Learn Two-Color Brioche Knitting

When I started thinking about what pieces I wanted to include in my Berroco Ginkgo mini-collection, I knew I wanted a cowl, and thought this yarn would look beautiful in two-color brioche. There was just one problem: I had never tried two-color brioche before!

But I’m not one to step down from a knitting challenge, so I googled around for resources and patterns to try out the technique, and was able to pick it up fairly quickly. This is because two-color brioche is a lot easier than it looks! I found working this technique simpler working in the round than working flat, and luckily, working in the round also lends itself to cowls, and so my Lygia cowl was born. I found this piece so addictive, immediately after finishing the sample I cast on for another one in rosy colors for my own fall/winter wardrobe.

To help you pick up this fun technique, we have created two videos to go along with the Lygia pattern. The first demonstrates the basic two-color brioche stitch, and the second focuses on the increasing and decreasing that give the pattern some additional visual interest and the lovely wavy shape.

Let us know if you’ve knit two-color brioche before, or if you’re willing to give it a try!

8 Comments

  1. It’s beautiful, but too long for me. Could t leave out some of the panels (an even number, I suppose, since they’re paired)? Thanks!

  2. Leave out the music and provide narrative on what is happening. I am not able to view the demonstration and read the written info. How about both speaking and written….and did I mention leave out this music. I want to master this stitch

    1. hi Barbara – sorry we weren’t able to provide narration on this video. I would suggest trying again with the sound off, and pause the video as frequently as you need to process the information. Unfortunately recording voice narration of the steps wasn’t feasible this time.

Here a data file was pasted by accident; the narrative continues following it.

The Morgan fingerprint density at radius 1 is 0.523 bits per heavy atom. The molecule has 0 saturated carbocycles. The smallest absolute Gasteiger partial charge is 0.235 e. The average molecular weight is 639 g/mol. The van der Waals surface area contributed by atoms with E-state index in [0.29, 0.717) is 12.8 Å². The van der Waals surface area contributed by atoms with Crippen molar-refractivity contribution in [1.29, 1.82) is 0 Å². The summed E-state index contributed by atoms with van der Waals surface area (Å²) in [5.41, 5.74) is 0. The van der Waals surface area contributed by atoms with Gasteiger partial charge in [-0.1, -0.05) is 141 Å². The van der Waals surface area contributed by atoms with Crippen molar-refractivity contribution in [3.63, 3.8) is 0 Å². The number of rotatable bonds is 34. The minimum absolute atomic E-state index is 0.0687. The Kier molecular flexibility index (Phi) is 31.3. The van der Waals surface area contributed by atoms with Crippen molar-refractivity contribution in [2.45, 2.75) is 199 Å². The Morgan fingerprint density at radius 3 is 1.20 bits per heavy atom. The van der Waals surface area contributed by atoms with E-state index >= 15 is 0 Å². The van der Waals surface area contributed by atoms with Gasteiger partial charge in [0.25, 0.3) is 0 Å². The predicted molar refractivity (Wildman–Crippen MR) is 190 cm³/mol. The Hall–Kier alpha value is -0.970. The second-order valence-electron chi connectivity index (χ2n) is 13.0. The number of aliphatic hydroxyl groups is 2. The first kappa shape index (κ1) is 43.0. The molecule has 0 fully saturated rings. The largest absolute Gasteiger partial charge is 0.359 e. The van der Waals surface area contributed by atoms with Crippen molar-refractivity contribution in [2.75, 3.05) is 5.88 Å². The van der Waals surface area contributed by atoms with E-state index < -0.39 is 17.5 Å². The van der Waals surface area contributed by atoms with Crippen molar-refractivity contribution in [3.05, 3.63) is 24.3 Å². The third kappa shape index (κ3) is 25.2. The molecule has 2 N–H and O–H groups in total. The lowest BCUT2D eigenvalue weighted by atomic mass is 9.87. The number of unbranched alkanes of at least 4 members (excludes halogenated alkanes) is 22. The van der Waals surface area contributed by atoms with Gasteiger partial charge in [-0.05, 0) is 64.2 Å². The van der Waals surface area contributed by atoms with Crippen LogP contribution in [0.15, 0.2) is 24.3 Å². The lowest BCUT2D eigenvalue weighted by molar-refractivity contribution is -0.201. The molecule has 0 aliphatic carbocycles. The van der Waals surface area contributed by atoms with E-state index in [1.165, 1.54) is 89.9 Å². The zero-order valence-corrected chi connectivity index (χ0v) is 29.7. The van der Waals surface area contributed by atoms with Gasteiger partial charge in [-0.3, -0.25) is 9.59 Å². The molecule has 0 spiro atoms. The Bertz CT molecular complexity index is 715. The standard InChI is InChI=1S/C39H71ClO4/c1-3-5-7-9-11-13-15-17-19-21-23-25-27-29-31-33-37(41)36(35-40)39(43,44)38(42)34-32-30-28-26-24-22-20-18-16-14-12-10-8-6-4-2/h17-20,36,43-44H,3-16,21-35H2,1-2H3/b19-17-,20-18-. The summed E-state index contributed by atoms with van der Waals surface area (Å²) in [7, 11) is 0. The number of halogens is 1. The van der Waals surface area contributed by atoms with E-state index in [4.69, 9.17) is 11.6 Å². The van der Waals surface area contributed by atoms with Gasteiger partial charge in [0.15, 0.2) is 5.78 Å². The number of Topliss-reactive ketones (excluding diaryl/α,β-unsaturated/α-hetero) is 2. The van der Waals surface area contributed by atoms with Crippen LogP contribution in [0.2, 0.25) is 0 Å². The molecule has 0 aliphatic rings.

3. both would be o.k. but I prefer text. – sometimes find it necessary to go back because i miss a word or 2
    your videos are always intelligent “keepers”

  4. I’ve only viewed part of the video so far, and I usually have my laptop muted, but I did find I was stopping to read the text a couple times while watching, and will review often when I try this. For me this works but I also understand the other comments. Thanks for using contrasting colors in the video, sample on model did not look 2-color to me.

  5. I’ll be teaching this technique in Sept. 2018. Any tips on teaching and also how to fix mistakes when knitting in brioche?

    1. hi Maria,
      I taught a small (4-person) brioche class using my Lygia pattern earlier this year, and had people cast on a much smaller number of repeats (I don’t recall exactly how many offhand) to make a shorter cowl. Even with that smaller number of stitches, though, the participants only got through one pattern repeat in the 3-hour class. So, depending on how much time you have, you may want to try an even smaller project to give the participants more time to get through all the techniques.

      We didn’t cover fixing mistakes – I think that’s a much more advanced topic. I was able to figure out how to correct some mistakes for myself while I was knitting the sample, but I think conveying that information to knitters just trying brioche for the first time would be extremely difficult and above the heads of most knitters. It would probably be good, if you have time in your class, to help them figure out how to get their stitches back onto the needles if they have to rip back. Even that can be very tricky!

      Good luck with your class!

      Alison

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